Now, however, comes what may be an insurmountable challenge. The Obama administration is negotiating a free-trade agreement with Vietnam and seven other countries, and it is unclear whether the plant can stand up to a flood of shoes from that country, already one of the leading exporters of footwear to the United States.
"We are deeply concerned by the inclusion of Vietnam in a potential free-trade agreement," said Rob DeMartini, president and chief executive of New Balance.
...The shoe tariff, by pushing up the cost of importing shoes, means a pair of athletic shoes made in the Norridgewock factory or anywhere else in the U.S. is more competitive than it otherwise would be, and partially offsets the costs of higher wages paid here. On a pair of shoes that comes into the country valued at $30, for example, a typical 20 percent duty amounts to $6. (In many cases, the markup amounts to 100 percent, meaning those shoes would sell to consumers for $72.)
Sunday, July 31, 2011
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Saturday, July 30, 2011
Budget Deficit Debate: On the Road to Disaster - Americans for Political Change
- Join the discussion on the deficit/deficit crisis.
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Thursday, July 28, 2011
Wednesday, July 27, 2011
Tuesday, July 26, 2011
Sunday, July 24, 2011
Saturday, July 23, 2011
Jobrny's Rant: Ron Paul polls just 4 points below Obama if the tw...: "This is embarrassing for the President. Ron Paul is a fringe candidate with no chance of being the nominee of the Republican Party. This sho..."
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That's money that could have gone towards reducing the debt.
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Friday, July 22, 2011
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Thursday, July 21, 2011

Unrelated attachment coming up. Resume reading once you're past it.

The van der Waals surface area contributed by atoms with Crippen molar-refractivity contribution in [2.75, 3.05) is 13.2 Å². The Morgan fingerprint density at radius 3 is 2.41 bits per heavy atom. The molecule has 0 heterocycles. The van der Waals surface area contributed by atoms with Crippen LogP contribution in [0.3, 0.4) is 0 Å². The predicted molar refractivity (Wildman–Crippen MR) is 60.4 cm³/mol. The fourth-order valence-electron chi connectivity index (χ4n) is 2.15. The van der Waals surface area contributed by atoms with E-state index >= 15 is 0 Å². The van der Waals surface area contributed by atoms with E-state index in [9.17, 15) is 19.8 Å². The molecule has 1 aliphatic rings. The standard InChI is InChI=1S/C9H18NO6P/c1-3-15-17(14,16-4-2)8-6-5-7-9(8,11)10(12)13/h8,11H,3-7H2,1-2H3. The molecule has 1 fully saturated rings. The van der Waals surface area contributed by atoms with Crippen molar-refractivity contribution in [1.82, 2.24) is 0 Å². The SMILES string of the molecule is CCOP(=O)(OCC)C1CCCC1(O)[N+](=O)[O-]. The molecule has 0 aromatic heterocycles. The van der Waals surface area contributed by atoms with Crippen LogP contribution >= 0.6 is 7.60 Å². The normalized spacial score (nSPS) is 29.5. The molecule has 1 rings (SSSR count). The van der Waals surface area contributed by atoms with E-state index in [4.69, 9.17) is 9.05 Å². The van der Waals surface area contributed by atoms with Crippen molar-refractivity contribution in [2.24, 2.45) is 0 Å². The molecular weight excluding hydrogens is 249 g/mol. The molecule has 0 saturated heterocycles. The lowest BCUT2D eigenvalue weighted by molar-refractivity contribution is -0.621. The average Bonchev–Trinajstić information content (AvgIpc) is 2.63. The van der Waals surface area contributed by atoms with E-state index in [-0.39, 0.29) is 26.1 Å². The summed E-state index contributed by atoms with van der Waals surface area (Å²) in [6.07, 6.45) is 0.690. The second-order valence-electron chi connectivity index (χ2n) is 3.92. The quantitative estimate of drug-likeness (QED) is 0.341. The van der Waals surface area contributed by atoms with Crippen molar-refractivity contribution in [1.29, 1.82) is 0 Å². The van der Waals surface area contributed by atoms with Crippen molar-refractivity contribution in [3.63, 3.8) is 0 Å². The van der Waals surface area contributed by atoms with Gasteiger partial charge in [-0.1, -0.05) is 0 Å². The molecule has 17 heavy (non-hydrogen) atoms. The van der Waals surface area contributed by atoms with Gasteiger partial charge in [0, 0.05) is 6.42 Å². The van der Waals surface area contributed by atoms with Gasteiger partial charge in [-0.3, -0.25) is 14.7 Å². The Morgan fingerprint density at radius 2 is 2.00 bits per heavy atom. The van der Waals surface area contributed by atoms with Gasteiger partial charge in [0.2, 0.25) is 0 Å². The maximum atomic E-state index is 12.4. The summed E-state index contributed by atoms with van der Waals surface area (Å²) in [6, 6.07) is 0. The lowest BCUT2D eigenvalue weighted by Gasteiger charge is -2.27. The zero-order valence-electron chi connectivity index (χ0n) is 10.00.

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Wednesday, July 20, 2011
Monday, July 18, 2011
Friday, July 15, 2011
A 94-year-old wheelchair-bound Florida woman says a search she went through at Raleigh/Durham International Airport went too far.
Marian Peterson said it happened July 6 as she went through a TSA security checkpoint before boarding a flight home.
Peterson said she was selected for extra screening. First, security officers lifted her out of her wheelchair and helped her stand in a full body scanner. Then, she was given a physical pat down.
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Tuesday, July 12, 2011
Former Prime Minister Gordon Brown on Tuesday accused Rupert Murdoch's News International media group of using criminals to illegally obtain information about his private life and of the shock he felt when it published a story about his baby's ill health.
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Monday, July 11, 2011
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Sunday, July 10, 2011
Unions are making it known that Social Security cuts are unacceptable to them and say they will lobby against any cuts to the popular entitlement program.